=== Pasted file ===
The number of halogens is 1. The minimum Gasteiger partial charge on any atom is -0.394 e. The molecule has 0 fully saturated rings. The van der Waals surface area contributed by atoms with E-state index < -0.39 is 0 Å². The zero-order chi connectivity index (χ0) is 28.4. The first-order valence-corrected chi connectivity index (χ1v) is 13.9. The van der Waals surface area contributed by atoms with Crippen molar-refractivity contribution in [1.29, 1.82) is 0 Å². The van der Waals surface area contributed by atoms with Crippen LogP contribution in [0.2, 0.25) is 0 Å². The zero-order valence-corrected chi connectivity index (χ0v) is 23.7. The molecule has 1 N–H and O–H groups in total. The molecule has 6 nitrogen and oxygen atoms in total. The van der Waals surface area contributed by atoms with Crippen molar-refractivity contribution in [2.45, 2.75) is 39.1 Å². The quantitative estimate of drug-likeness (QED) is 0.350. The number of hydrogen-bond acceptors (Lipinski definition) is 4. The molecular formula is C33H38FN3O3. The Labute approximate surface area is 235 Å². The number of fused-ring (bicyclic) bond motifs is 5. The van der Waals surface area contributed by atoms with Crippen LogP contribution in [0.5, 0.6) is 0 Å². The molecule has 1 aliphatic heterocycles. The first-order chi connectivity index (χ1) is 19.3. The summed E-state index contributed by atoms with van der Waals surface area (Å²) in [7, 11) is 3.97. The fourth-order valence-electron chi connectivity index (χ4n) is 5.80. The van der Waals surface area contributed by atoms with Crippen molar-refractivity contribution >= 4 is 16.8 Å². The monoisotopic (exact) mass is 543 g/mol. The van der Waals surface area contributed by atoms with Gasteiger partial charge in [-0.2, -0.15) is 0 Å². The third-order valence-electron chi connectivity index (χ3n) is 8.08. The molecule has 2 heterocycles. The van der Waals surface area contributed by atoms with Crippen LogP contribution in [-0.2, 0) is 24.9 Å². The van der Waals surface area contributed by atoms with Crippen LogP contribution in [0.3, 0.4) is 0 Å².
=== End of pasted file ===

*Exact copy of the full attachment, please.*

The number of halogens is 1. The minimum Gasteiger partial charge on any atom is -0.394 e. The molecule has 0 fully saturated rings. The van der Waals surface area contributed by atoms with E-state index < -0.39 is 0 Å². The zero-order chi connectivity index (χ0) is 28.4. The first-order valence-corrected chi connectivity index (χ1v) is 13.9. The van der Waals surface area contributed by atoms with Crippen molar-refractivity contribution in [1.29, 1.82) is 0 Å². The van der Waals surface area contributed by atoms with Crippen LogP contribution in [0.2, 0.25) is 0 Å². The zero-order valence-corrected chi connectivity index (χ0v) is 23.7. The molecule has 1 N–H and O–H groups in total. The molecule has 6 nitrogen and oxygen atoms in total. The van der Waals surface area contributed by atoms with Crippen molar-refractivity contribution in [2.45, 2.75) is 39.1 Å². The quantitative estimate of drug-likeness (QED) is 0.350. The number of hydrogen-bond acceptors (Lipinski definition) is 4. The molecular formula is C33H38FN3O3. The Labute approximate surface area is 235 Å². The number of fused-ring (bicyclic) bond motifs is 5. The van der Waals surface area contributed by atoms with Crippen LogP contribution in [0.5, 0.6) is 0 Å². The molecule has 1 aliphatic heterocycles. The first-order chi connectivity index (χ1) is 19.3. The summed E-state index contributed by atoms with van der Waals surface area (Å²) in [7, 11) is 3.97. The fourth-order valence-electron chi connectivity index (χ4n) is 5.80. The van der Waals surface area contributed by atoms with Crippen molar-refractivity contribution >= 4 is 16.8 Å². The monoisotopic (exact) mass is 543 g/mol. The van der Waals surface area contributed by atoms with Gasteiger partial charge in [-0.2, -0.15) is 0 Å². The third-order valence-electron chi connectivity index (χ3n) is 8.08. The molecule has 2 heterocycles. The van der Waals surface area contributed by atoms with Crippen LogP contribution in [-0.2, 0) is 24.9 Å². The van der Waals surface area contributed by atoms with Crippen LogP contribution in [0.3, 0.4) is 0 Å².